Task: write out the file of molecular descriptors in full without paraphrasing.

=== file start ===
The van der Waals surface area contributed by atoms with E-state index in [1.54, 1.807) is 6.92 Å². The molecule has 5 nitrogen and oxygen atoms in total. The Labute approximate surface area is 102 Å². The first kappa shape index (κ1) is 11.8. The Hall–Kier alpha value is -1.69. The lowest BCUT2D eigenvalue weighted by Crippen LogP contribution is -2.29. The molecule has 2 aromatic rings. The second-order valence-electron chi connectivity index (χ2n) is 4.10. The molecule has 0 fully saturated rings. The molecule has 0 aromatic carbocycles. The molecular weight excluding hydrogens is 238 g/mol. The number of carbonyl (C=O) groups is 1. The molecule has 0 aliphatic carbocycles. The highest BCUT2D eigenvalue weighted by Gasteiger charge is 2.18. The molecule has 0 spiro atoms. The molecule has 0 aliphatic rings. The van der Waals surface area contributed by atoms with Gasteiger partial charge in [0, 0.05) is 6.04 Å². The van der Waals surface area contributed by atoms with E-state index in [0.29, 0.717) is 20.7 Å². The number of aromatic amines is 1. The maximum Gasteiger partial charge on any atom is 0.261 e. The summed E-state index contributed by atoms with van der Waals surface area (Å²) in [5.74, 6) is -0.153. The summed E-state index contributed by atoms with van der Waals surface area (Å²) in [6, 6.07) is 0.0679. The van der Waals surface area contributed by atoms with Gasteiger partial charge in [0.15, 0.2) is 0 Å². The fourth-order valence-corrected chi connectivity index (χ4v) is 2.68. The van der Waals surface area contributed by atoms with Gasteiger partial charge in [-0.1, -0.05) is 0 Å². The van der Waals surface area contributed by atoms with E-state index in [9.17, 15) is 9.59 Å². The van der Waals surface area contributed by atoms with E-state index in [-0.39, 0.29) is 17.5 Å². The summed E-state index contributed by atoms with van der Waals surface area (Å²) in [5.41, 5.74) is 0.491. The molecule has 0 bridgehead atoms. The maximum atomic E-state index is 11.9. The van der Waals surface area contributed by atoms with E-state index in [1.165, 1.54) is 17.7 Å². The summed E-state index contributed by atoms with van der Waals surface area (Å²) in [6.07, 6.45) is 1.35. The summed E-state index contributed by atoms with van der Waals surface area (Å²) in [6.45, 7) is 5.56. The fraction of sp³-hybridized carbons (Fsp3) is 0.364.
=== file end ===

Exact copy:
The van der Waals surface area contributed by atoms with E-state index in [1.54, 1.807) is 6.92 Å². The molecule has 5 nitrogen and oxygen atoms in total. The Labute approximate surface area is 102 Å². The first kappa shape index (κ1) is 11.8. The Hall–Kier alpha value is -1.69. The lowest BCUT2D eigenvalue weighted by Crippen LogP contribution is -2.29. The molecule has 2 aromatic rings. The second-order valence-electron chi connectivity index (χ2n) is 4.10. The molecule has 0 fully saturated rings. The molecule has 0 aromatic carbocycles. The molecular weight excluding hydrogens is 238 g/mol. The number of carbonyl (C=O) groups is 1. The molecule has 0 aliphatic carbocycles. The highest BCUT2D eigenvalue weighted by Gasteiger charge is 2.18. The molecule has 0 spiro atoms. The molecule has 0 aliphatic rings. The van der Waals surface area contributed by atoms with Gasteiger partial charge in [0, 0.05) is 6.04 Å². The van der Waals surface area contributed by atoms with E-state index in [0.29, 0.717) is 20.7 Å². The number of aromatic amines is 1. The maximum Gasteiger partial charge on any atom is 0.261 e. The summed E-state index contributed by atoms with van der Waals surface area (Å²) in [5.74, 6) is -0.153. The summed E-state index contributed by atoms with van der Waals surface area (Å²) in [6, 6.07) is 0.0679. The van der Waals surface area contributed by atoms with Gasteiger partial charge in [0.15, 0.2) is 0 Å². The fourth-order valence-corrected chi connectivity index (χ4v) is 2.68. The van der Waals surface area contributed by atoms with Gasteiger partial charge in [-0.1, -0.05) is 0 Å². The van der Waals surface area contributed by atoms with E-state index in [9.17, 15) is 9.59 Å². The van der Waals surface area contributed by atoms with E-state index in [-0.39, 0.29) is 17.5 Å². The summed E-state index contributed by atoms with van der Waals surface area (Å²) in [5.41, 5.74) is 0.491. The molecule has 0 bridgehead atoms. The maximum atomic E-state index is 11.9. The van der Waals surface area contributed by atoms with E-state index in [1.165, 1.54) is 17.7 Å². The summed E-state index contributed by atoms with van der Waals surface area (Å²) in [6.07, 6.45) is 1.35. The summed E-state index contributed by atoms with van der Waals surface area (Å²) in [6.45, 7) is 5.56. The fraction of sp³-hybridized carbons (Fsp3) is 0.364.